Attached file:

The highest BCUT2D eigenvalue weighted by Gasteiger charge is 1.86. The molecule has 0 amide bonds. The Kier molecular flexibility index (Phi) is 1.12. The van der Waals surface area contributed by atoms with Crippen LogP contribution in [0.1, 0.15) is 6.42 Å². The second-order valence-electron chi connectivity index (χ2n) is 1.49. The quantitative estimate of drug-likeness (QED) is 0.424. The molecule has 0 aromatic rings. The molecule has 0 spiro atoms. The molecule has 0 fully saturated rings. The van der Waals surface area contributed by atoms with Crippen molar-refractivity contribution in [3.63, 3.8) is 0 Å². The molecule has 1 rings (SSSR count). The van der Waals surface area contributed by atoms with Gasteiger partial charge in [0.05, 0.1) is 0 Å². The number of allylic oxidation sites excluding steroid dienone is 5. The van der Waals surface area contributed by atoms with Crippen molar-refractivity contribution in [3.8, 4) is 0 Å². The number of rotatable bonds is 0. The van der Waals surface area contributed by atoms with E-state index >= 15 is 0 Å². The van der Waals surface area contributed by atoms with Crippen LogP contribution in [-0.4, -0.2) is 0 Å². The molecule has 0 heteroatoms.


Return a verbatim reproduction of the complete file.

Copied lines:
The highest BCUT2D eigenvalue weighted by Gasteiger charge is 1.86. The molecule has 0 amide bonds. The Kier molecular flexibility index (Phi) is 1.12. The van der Waals surface area contributed by atoms with Crippen LogP contribution in [0.1, 0.15) is 6.42 Å². The second-order valence-electron chi connectivity index (χ2n) is 1.49. The quantitative estimate of drug-likeness (QED) is 0.424. The molecule has 0 aromatic rings. The molecule has 0 spiro atoms. The molecule has 0 fully saturated rings. The van der Waals surface area contributed by atoms with Crippen molar-refractivity contribution in [3.63, 3.8) is 0 Å². The molecule has 1 rings (SSSR count). The van der Waals surface area contributed by atoms with Gasteiger partial charge in [0.05, 0.1) is 0 Å². The number of allylic oxidation sites excluding steroid dienone is 5. The van der Waals surface area contributed by atoms with Crippen molar-refractivity contribution in [3.8, 4) is 0 Å². The number of rotatable bonds is 0. The van der Waals surface area contributed by atoms with E-state index >= 15 is 0 Å². The van der Waals surface area contributed by atoms with Crippen LogP contribution in [-0.4, -0.2) is 0 Å². The molecule has 0 heteroatoms.